Julie Klausner, former UCBer and all-around classy gal, just had her first book optioned by Adam McKay and Will Ferrell’s Gary Sanchez Productions for HBO. Klausner talks to The GLOC about the upcoming show starring Lizzy Caplan and the process in finding her creative voice.
What has been your biggest obstacle in finding your voice?
A shit smoothie of self-doubt and lack of opportunity, combined with there being no clear path for people who want to write and perform comedy, and no set mentors/supervisors like there are in, say, Med School. But basically, a combination of external and internal forces that conspire in tandem to say on a loop in different ways: “Don’t do the work; spend your time more self-destructively.” Though, now that I think about it, I might be speaking instead about finding my groove in terms of being productive and assembling a volume of work. I think my voice was always there. I think it was a question of doing whatever “cardio” version of the work that it takes to hone it and to apply it to things that are good, and then better, and more ambitious and representative of who you are and what you want to say. So I will revise my answer to say “nothing.” And sometime Ursula the sea witch.
You’ve accomplished a lot in the past few years—what do you attribute that to?
No, I’m just kidding.
I really credit whatever productivity and successes I’ve had since I began my career to my continuing to write, and there being stuff in the world that came to me out of the sky, because I continued to write. So luck and stubbornness, basically. It’s just marathon running and sometimes somebody gives you a Gatorade. “Thank you!” you say, and then you keep jogging.
Can you reveal a bit about your creative process when writing?
I start with an assignment, then procrastinate as much as possible, checking the internet and snacking constantly. If you know anybody who tells you how easy it is to write or how it comes as naturally as breathing, avoid them when you’re trying to get anything done, or never talk to them about their process when you socialize. Or get rid of them as a friend entirely, Jesus, who needs THAT. But generally my process, when I’m actually WRITING, is to keep a document open and spill out my brains while trying to maintain that delicate balance of being non-judgmental while, at the same time, not letting myself become a free form jazzy poet and just barfing crap out. Ideally I’ll have had a conversation with a friend recently that will help me crystallize what it is I want to say. More often than not, I’ve just run out of web pages to hit “refresh” on, and I just fucking force myself to start out of boredom, desperation, or having a deadline.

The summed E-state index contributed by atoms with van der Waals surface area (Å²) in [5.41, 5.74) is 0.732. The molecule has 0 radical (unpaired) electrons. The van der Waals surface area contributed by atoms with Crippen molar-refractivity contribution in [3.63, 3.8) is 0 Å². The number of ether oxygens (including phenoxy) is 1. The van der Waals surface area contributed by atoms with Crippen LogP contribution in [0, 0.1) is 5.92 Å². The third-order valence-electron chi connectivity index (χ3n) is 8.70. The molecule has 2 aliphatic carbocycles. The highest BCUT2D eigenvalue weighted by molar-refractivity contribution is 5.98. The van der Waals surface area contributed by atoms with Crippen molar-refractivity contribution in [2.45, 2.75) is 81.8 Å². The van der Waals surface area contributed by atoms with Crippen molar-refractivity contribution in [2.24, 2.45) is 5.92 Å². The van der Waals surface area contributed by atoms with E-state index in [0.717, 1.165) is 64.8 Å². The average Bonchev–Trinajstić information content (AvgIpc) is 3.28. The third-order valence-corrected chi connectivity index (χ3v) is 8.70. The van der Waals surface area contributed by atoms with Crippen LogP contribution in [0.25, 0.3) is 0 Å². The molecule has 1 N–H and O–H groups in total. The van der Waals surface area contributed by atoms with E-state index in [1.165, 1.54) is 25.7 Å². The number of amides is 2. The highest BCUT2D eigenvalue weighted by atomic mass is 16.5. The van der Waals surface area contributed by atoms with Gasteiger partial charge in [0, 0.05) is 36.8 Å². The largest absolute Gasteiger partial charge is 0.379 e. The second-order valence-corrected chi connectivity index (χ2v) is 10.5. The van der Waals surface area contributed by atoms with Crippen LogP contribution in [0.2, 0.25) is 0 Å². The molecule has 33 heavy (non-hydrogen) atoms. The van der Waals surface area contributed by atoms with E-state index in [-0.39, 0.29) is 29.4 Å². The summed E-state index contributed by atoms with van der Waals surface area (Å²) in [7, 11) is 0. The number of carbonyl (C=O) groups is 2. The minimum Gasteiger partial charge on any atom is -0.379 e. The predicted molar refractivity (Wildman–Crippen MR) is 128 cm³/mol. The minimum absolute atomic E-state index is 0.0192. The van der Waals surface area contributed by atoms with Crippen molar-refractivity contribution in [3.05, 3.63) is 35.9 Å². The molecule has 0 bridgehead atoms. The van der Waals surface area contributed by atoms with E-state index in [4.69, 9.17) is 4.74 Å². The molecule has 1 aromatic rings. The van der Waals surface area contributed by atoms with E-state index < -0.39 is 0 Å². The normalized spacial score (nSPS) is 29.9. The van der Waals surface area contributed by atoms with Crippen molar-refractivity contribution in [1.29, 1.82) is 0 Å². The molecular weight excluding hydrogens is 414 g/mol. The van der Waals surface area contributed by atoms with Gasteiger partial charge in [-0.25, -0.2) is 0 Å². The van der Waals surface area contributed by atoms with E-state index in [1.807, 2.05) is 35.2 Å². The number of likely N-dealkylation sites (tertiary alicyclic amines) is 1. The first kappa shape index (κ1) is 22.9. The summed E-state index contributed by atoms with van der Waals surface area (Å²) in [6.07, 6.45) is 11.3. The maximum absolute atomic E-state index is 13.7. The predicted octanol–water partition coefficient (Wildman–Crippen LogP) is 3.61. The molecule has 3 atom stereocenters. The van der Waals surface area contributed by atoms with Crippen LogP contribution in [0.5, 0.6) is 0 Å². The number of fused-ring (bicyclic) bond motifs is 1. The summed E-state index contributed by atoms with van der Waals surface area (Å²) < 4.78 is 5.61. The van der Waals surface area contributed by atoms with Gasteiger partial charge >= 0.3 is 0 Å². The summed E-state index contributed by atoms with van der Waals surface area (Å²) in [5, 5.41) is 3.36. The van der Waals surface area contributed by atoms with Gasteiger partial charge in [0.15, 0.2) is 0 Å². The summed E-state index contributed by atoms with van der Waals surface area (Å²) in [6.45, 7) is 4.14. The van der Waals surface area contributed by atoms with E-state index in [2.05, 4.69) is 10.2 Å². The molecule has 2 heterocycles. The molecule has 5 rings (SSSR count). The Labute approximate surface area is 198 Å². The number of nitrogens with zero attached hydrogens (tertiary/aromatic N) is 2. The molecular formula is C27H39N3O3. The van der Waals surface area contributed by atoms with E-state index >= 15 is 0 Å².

Your book, I Don’t Care About Your Band, is a must-read for all ladies; what do you hope take from reading it?
Thank you! I hope women take away the idea that they are not alone in their massive romantic frustrations. That, generationally, we’re in this unique position that makes us categorically more spectacular in pretty much every way than our respective, male dating prospects, by and large. And I hope it is liberating to know that, most of the time, when it comes to horrible dating experiences, it’s not our fault. I also just hope women laugh at my jokes and enjoy the truthiness of it all enough to nod and say “yes” and then recommend it to their friends and sisters and whomever, who by the way should buy their own copies, helllooooo.
Aside from your book and subsequent HBO option, what are you most proud of in your career?
I’m really proud of my book. I am DELIGHTED about the HBO/Gary Sanchez option. I think there’s a big difference, because the book is something I bled onto the page for a year in order to transcribe a life story that took me thirty years to experience and learn from, and the option was really luck and timing and lots of wonderful forces conspiring to bring fabulous people together, and all those other things that you can never control, just vaguely hope for. What I’m proud of is what I could control–the work I put in, and again I’m talking about the “cardio” element of sitting at your desk and putting in the hours and slogging away in edits and revisions and telling the story with your keyboard in Word that you know in your head already, but that you need to transcribe into typed words in order to figure out what it is you really think about what happened. I’m proud I was able to sit with my own self for enough time that it took to tell those stories.